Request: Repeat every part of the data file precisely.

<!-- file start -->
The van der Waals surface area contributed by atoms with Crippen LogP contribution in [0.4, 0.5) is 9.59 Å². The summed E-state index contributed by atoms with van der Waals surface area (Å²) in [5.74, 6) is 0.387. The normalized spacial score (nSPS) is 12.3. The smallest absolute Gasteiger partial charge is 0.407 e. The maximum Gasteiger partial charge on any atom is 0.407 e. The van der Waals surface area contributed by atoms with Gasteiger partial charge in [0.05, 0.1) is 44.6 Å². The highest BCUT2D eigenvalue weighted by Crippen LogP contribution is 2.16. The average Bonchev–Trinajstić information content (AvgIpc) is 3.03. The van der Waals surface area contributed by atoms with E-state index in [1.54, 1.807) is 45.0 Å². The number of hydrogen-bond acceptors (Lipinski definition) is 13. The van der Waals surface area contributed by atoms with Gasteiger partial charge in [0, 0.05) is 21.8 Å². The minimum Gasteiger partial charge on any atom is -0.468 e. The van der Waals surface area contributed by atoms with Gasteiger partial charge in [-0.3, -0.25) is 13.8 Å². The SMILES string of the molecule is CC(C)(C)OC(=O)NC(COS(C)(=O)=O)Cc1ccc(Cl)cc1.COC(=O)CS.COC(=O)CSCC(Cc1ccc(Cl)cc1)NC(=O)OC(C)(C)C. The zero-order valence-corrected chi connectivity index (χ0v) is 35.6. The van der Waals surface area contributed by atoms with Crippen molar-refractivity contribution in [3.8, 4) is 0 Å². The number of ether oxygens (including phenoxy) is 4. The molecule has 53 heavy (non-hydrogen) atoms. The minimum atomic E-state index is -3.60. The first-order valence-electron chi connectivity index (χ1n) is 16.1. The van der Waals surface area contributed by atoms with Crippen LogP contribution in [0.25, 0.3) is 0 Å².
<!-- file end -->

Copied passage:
The van der Waals surface area contributed by atoms with Crippen LogP contribution in [0.4, 0.5) is 9.59 Å². The summed E-state index contributed by atoms with van der Waals surface area (Å²) in [5.74, 6) is 0.387. The normalized spacial score (nSPS) is 12.3. The smallest absolute Gasteiger partial charge is 0.407 e. The maximum Gasteiger partial charge on any atom is 0.407 e. The van der Waals surface area contributed by atoms with Gasteiger partial charge in [0.05, 0.1) is 44.6 Å². The highest BCUT2D eigenvalue weighted by Crippen LogP contribution is 2.16. The average Bonchev–Trinajstić information content (AvgIpc) is 3.03. The van der Waals surface area contributed by atoms with E-state index in [1.54, 1.807) is 45.0 Å². The number of hydrogen-bond acceptors (Lipinski definition) is 13. The van der Waals surface area contributed by atoms with Gasteiger partial charge in [0, 0.05) is 21.8 Å². The minimum Gasteiger partial charge on any atom is -0.468 e. The van der Waals surface area contributed by atoms with Gasteiger partial charge in [-0.3, -0.25) is 13.8 Å². The SMILES string of the molecule is CC(C)(C)OC(=O)NC(COS(C)(=O)=O)Cc1ccc(Cl)cc1.COC(=O)CS.COC(=O)CSCC(Cc1ccc(Cl)cc1)NC(=O)OC(C)(C)C. The zero-order valence-corrected chi connectivity index (χ0v) is 35.6. The van der Waals surface area contributed by atoms with Crippen molar-refractivity contribution in [3.8, 4) is 0 Å². The number of ether oxygens (including phenoxy) is 4. The molecule has 53 heavy (non-hydrogen) atoms. The minimum atomic E-state index is -3.60. The first-order valence-electron chi connectivity index (χ1n) is 16.1. The van der Waals surface area contributed by atoms with Crippen LogP contribution in [0.25, 0.3) is 0 Å².